Who have made this decision and why?

Tor Browser 7.5 is released | January 23, 2018
officially the sponsors & the giant of the net decide & the teams obey.
in fact it is a technical & a social problem :
- with a weak Tor, you do not drive the same clients ... the time has changed since 2013 & another client need another Tor & onion-network so they did it ...
- cryptography is a very difficult science and the *quantum issue is not solved ; the board of the tor-project take the decisions ... with the agreement of a lot of different actors whom govt/police one ...
sha3 is not broken & a quantum computer does not yet exist.
nsa has not built sha3 afaik : misinformation ?

Next-generation onion crypto replaces SHA1/DH/RSA1024 with SHA3/ed25519/curve25519. Many open-source projects prefer elliptic curves based on 25519 precisely because they were not influenced by NSA. As for SHA3, do you mean the capacity change controversy during the NIST hash function competition? Because NIST decided not to go through with it. "In response to the controversy, in November 2013 John Kelsey of NIST proposed to go back to the original c = 2d proposal for all SHA-2 drop-in replacement instances. These changes were confirmed in the April 2014 draft. This proposal was implemented in the final release standard in August 2015."

Or is there something else?

> Who have made this decision and why?
It's called proposal 224 (prop224).

> registration procedures -- especially if they require payments, can deanonymize you
JavaScript alone has the potential to deanonymise you. If you set up an onion service, consider making it a static site or minimizing how much JavaScript it loads. If you are browsing websites, remember to set the Security Settings slider to Safest (High in old versions).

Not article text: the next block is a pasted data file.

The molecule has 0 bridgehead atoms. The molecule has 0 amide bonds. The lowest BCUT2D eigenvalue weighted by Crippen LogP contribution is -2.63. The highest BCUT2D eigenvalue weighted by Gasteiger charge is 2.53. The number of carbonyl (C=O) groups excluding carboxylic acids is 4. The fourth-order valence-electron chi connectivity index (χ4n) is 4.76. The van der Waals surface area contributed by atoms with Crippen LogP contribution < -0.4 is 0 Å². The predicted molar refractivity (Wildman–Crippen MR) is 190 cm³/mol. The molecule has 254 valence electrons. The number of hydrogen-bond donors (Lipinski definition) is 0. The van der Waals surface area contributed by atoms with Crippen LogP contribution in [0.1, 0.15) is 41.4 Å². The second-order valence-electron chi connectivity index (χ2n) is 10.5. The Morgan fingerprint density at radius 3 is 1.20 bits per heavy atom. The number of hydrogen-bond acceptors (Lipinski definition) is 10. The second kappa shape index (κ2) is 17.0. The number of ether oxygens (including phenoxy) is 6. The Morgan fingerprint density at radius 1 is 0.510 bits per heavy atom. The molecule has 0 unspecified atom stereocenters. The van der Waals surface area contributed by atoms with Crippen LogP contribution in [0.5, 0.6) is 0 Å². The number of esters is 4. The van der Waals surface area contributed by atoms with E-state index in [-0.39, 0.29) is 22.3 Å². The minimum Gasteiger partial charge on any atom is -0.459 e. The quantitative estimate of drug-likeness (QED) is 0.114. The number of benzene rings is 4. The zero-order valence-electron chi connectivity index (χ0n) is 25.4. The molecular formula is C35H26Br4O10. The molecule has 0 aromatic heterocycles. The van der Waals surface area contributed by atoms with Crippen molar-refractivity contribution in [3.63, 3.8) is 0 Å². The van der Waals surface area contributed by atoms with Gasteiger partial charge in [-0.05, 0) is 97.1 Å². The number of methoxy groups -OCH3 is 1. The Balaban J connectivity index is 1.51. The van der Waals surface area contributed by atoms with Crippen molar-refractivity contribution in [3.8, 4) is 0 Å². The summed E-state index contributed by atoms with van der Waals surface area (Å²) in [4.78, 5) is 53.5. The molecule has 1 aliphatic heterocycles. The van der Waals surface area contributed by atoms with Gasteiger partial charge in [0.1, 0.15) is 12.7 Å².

JavaScript alone cannot deanonymize you unless there is a bug in your browse.r As for using JavaScript on an onion site you are setting up, you can use Content Security Policy to effectively eliminate the risk of XSS.

Schematically (and oversimplifying):

Connection via Firefox to an http website:

DNS server <--> ISP <--> your computer <--> ISP <--> their webhost <--> website

ISPs (and governments) can see which sites you visit and what content you view, what you enter into webforms, etc.

Connection via Tor Browser to an http website:

your computer <==> your ISP <==> entry node <==> relay node <==> exit node <--> site

where <--> unencrypted and <==> encrypted.

ISP can see you are using Tor, but not which site you visit. Global dragnet can see that someone is exiting from a particular exit node and viewing particular pages at the website, and sophisticated attackers (e.g. NSA) can probably figure out you are the one looking at this content. Or maybe not.

This blog uses software which hates ASCII art, but there should also be an unencrypted connection from the exit node to a DNS server, via the exit nodes ISP. So some ISPs and goverments can see someone is visiting the website. amd what content is viewed, but wont know who or where you are. We hope.

See eff.org for a better diagram which also explains the encryption layers which define the "onion" concept.

Connection using Firefox or another modern browser to an https website:

DNS server <--> your ISP <--> your computer <==> your ISP <==> site